The barrel near the garden edge is planted with spinach now. This barrel, scavenged from my old office before it could hit the dumpster, has grown kale, parsley, and more. This year it’s spinach. Lettuce is ready to grow in a long and thin planter that hangs off the deck railing. That’s an easy location; we can step outside and gather a little for a salad or sandwich any time we want it. Fresh lettuce: yum!

I have some larger pots ready to host peppers (jalapeno, mainly) and cherry tomatoes. The weather isn’t consistent enough to put them out yet, but when it warms up mid-May, I’ll be ready.

Meanwhile, I’ve left Earth Month recommendations behind, but I’m practicing what I preach by preparing to be a little more sustainable every day. Hey, readers, have you started playing in the dirt yet? What are you doing outside?

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And more Earth Month! Go, Green Freaks!

From Earth Month Challenge: 30 Easy Actions:  

Day 14:  Read the Directions on Products

By reading the directions, you can avoid overuse. For example, you probably don’t need as much detergent in the laundry as you think you need.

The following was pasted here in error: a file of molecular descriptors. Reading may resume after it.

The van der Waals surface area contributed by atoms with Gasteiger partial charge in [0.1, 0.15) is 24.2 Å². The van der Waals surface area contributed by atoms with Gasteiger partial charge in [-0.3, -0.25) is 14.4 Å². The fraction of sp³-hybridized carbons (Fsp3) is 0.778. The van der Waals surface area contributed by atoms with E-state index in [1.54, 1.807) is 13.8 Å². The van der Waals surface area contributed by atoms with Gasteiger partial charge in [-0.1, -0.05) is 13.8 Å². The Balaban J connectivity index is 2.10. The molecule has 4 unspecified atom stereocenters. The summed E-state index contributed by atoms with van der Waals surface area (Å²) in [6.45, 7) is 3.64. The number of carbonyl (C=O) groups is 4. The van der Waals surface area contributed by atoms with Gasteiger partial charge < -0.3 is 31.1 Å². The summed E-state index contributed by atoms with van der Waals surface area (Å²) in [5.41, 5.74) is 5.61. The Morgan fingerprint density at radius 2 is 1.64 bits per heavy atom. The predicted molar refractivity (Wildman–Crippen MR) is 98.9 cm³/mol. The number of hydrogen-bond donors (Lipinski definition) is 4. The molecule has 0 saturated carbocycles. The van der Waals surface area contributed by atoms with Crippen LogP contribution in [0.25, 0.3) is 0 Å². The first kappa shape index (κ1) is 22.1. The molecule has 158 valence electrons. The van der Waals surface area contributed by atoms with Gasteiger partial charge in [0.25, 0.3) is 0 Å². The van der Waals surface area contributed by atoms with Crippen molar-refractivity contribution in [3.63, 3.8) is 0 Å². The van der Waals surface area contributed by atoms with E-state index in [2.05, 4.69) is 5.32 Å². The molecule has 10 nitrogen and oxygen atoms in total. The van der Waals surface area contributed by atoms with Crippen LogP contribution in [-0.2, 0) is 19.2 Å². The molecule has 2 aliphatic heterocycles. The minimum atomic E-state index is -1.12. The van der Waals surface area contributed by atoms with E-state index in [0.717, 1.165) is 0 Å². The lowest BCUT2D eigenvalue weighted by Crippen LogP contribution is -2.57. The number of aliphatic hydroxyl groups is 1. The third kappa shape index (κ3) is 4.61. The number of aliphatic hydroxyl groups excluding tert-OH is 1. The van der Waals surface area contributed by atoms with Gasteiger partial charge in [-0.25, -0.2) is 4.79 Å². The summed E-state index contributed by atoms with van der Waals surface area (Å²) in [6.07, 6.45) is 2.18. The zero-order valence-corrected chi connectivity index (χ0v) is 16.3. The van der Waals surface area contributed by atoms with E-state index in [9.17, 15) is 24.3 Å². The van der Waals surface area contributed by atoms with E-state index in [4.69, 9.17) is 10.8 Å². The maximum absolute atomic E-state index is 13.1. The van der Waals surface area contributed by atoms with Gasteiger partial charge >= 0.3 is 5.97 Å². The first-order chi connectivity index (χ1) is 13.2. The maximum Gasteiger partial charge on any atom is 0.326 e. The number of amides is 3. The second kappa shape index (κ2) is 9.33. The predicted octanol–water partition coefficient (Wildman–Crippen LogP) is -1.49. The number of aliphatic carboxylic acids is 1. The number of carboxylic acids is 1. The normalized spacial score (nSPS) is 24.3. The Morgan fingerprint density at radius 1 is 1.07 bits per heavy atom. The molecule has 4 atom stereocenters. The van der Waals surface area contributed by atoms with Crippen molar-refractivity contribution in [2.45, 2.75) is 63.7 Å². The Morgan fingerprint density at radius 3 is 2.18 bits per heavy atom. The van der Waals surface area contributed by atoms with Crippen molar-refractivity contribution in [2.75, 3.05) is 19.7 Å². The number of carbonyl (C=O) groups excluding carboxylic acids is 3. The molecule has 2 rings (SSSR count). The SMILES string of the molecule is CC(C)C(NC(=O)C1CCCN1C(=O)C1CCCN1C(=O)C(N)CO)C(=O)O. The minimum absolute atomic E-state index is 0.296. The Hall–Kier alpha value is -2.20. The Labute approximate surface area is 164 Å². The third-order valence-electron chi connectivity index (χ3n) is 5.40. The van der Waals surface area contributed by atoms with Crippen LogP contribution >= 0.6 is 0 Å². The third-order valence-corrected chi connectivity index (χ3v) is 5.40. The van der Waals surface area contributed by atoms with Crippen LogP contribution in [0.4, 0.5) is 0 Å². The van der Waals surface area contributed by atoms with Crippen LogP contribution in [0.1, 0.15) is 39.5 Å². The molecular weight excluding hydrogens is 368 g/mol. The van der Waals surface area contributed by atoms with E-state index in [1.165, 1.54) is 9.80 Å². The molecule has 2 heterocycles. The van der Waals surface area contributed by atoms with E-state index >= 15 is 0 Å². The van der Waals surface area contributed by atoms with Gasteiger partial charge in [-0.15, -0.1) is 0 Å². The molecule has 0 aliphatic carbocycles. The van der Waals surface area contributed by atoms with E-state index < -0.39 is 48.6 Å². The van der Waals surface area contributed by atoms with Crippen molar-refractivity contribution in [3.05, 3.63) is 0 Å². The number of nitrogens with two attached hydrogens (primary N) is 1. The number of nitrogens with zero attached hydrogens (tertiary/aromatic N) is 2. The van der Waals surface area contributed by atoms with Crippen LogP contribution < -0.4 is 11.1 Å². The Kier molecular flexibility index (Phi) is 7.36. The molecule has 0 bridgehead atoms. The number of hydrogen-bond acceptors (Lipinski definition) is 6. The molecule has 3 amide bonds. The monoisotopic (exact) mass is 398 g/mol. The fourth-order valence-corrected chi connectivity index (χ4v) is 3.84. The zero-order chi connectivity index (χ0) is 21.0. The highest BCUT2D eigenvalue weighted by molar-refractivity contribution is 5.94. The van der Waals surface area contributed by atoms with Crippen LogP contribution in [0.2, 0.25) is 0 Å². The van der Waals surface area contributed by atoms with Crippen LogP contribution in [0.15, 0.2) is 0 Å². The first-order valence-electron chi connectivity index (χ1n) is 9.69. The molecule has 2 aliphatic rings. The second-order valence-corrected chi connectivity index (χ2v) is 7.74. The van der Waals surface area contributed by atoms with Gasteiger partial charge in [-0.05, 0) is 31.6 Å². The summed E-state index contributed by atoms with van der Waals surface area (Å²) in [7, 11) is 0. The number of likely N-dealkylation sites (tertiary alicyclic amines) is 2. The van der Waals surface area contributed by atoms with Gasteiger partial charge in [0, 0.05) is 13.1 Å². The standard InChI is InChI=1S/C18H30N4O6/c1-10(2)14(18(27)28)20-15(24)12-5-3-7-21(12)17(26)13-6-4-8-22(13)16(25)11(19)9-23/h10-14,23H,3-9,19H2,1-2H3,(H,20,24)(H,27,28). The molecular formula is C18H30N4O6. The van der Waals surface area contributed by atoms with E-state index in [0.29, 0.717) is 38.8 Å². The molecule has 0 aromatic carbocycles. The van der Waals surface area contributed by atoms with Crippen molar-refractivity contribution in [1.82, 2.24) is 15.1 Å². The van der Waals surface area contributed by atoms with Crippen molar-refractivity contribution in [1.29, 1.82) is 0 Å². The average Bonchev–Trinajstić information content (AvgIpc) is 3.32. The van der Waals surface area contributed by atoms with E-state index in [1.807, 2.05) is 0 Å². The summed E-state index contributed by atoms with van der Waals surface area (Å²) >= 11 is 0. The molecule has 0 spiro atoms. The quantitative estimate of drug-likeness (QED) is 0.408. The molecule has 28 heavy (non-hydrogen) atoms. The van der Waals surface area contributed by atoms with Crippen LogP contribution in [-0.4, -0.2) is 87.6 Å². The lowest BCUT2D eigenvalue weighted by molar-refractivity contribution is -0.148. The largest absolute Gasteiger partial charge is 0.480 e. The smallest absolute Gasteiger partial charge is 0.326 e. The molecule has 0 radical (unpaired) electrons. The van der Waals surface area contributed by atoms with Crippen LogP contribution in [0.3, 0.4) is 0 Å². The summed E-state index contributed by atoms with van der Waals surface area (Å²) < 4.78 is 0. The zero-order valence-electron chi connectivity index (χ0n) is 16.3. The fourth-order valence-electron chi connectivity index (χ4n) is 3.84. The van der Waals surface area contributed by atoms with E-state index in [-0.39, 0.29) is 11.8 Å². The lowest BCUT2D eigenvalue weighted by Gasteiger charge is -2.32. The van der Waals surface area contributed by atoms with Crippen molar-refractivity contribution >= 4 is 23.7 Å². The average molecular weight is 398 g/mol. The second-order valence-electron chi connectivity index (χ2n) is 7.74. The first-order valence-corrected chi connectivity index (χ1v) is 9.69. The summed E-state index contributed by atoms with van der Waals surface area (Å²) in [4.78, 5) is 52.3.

But I’m not focused on reading packages (or manuals) right now. We are having a rare streak of warm, very warm days, and I’m getting outside every chance I get to do yard work and garden prep. So far today, I’ve loaded up a few large containers (five gallon ceramic crocks, for example) with yard waste and compost. This fills each one about half way. The rest will be potting soil, and I will transplant pepper plants and cherry tomatoes into these containers so they’re easily accessible for cooking and salad-making.

On that note, I wish I could find the manual for the worm farm set-up sitting in my garage. It’s a perfect example of good intentions being the way to you know where. In a handbasket, no doubt.

Stay tuned for more eco-friendly actions throughout April – or go to Treehugger yourself!

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Earth Month – Day 8

From Earth Month Challenge: 30 Easy Actions:  

Yesterday was laundry day, so I jumped into Day 10: Air Drying Laundry. Meanwhile, let’s go high/low tech for Day 9: Resist Double Spaces Between Sentences. According to Treehugger, the extra spaces in a published book really, really add up.